The Ballad of Stuffed Trigger is the earliest known demo reel by the group who would later become known as The Residents. With contents dating from around 1969 to 1970, The Ballad of Stuffed Trigger is one of their earliest known recordings.

Along with the many other tapes from the years prior to the release of Santa Dog in 1972, The Ballad of Stuffed Trigger is not acknowledged by The Cryptic Corporation as being part of the official Residents discography, and has never been officially released in any format.

History Edit

The tape known as The Ballad of Stuffed Trigger represents the group's first recorded use of a number of motifs that would be featured in many of their later works as The Residents.

With a length of 38 minutes, the tape includes their first known recorded attempt at covering The Rolling Stones' "Satisfaction", The Swingin' Medallions' "Double Shot (Of My Baby's Love)", and the traditional "When Johnny Comes Marching". All three songs would later recur as thematic elements throughout the group's later career as The Residents.

Other standards performed on The Ballad of Stuffed Trigger include versions of George Gershwin's "Summertime", The Beatles' "Let It Be", and "House of the Rising Sun" (a traditional folk song popularized in 1964 by The Animals).

The actual title of this tape (whether or not it ever had an official title, or can even be considered an "album" proper) is in question, but it features a track of the same title with a reprise towards the end of its second half (known on some bootlegs as "Maybe More Trigger").

Like Rusty Coathangers for the Doctor, The Ballad of Stuffed Trigger has been referred to occasionally by The Cryptic Corporation as being one of four "albums" recorded by the group prior to becoming The Residents. Despite this, Uncle Willie, former president of the UWEB fan club, wrote in his book Uncle Willie's Highly Opinionated Guide to the Residents that while searching through the band's archives he came across "a suite named 'The Ballad of Stuffed Trigger'" but not an album per se.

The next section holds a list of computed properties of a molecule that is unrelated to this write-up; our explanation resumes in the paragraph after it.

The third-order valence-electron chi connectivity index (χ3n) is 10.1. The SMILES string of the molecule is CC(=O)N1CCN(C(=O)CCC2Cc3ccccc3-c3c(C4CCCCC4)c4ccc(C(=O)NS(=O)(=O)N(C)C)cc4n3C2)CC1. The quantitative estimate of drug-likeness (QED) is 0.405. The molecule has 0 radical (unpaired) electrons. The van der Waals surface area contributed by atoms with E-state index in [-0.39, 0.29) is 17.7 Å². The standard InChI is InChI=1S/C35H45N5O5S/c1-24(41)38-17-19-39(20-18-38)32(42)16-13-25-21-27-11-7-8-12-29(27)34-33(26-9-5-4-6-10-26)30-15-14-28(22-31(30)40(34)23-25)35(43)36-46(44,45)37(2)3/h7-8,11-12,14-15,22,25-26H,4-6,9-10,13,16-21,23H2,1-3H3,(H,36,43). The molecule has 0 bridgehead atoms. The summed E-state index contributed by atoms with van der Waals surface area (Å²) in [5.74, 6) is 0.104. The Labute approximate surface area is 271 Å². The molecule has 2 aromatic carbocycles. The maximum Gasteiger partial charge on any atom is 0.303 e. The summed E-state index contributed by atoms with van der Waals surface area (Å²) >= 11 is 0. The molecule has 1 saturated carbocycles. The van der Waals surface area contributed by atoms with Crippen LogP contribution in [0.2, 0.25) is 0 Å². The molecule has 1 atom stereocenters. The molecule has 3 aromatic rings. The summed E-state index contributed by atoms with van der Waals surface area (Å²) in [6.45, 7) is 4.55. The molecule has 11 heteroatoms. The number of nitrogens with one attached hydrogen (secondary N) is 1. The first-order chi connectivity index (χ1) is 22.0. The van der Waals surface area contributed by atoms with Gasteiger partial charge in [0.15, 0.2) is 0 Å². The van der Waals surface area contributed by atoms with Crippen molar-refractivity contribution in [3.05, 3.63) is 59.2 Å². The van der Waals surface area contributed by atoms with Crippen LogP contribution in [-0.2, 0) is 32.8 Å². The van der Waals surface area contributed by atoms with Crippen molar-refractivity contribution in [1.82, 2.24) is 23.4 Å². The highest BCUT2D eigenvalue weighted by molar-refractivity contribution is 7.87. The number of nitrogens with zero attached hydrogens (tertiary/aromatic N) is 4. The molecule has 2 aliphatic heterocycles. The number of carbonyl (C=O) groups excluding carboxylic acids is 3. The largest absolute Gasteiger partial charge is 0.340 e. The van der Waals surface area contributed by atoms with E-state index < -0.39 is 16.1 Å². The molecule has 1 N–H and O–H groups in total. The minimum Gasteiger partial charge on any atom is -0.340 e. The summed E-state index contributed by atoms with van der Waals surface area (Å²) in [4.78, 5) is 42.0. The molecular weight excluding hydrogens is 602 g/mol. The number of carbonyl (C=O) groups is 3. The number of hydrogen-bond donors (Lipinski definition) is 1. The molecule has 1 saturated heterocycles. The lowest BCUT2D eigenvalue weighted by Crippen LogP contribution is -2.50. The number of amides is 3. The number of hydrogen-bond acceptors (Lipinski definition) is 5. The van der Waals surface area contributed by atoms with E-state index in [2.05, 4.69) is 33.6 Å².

Contents Edit


Roy Rogers and Trigger, the tape's namesake

As the tape mostly consists of loose, improvisational jams and studio banter and was not ever intended by the group for release, there is no known cover art or a definitive track listing, and a number of the tracks on the tape likely do not have titles at all.

However, given that a number of tracks on the tape are recognizably cover versions, or have had titles otherwise provided by bootleggers (or other mysterious sources, ie. "Ecological Blues") a track listing could be roughly approximated as follows:

Availability Edit

For decades the existence of The Ballad of Stuffed Trigger and Rusty Coathangers for the Doctor were known to fans only through a mention in Matt Groening's 1979 article "The True Story of The Residents", as well as occasional references in Ralph Records promotional material in the mid-to-late 1970s.

The existence of these reels was confirmed when a number of short snippets of tracks from both were released by an anonymous fan, who had attained them through unknown means. Both reels later became available on a limited series of bootleg CD-Rs.

It has been rumored that these two reels were stolen from the band's archives by a former associate and later made available for profit, and as with their other early demo tapes and reels, The Residents and The Cryptic Corporation do not approve of their availability. To date, only an excerpt of the title track has been released officially from this tape (on the ERA B474 and Greatest Hiss compilations).

Tracks dating from the same era but which do not feature on this tape can be found on ERA B474 and Greatest Hiss, suggesting the existence of further demo reels otherwise unknown to the wider public.

See also Edit

External links and references Edit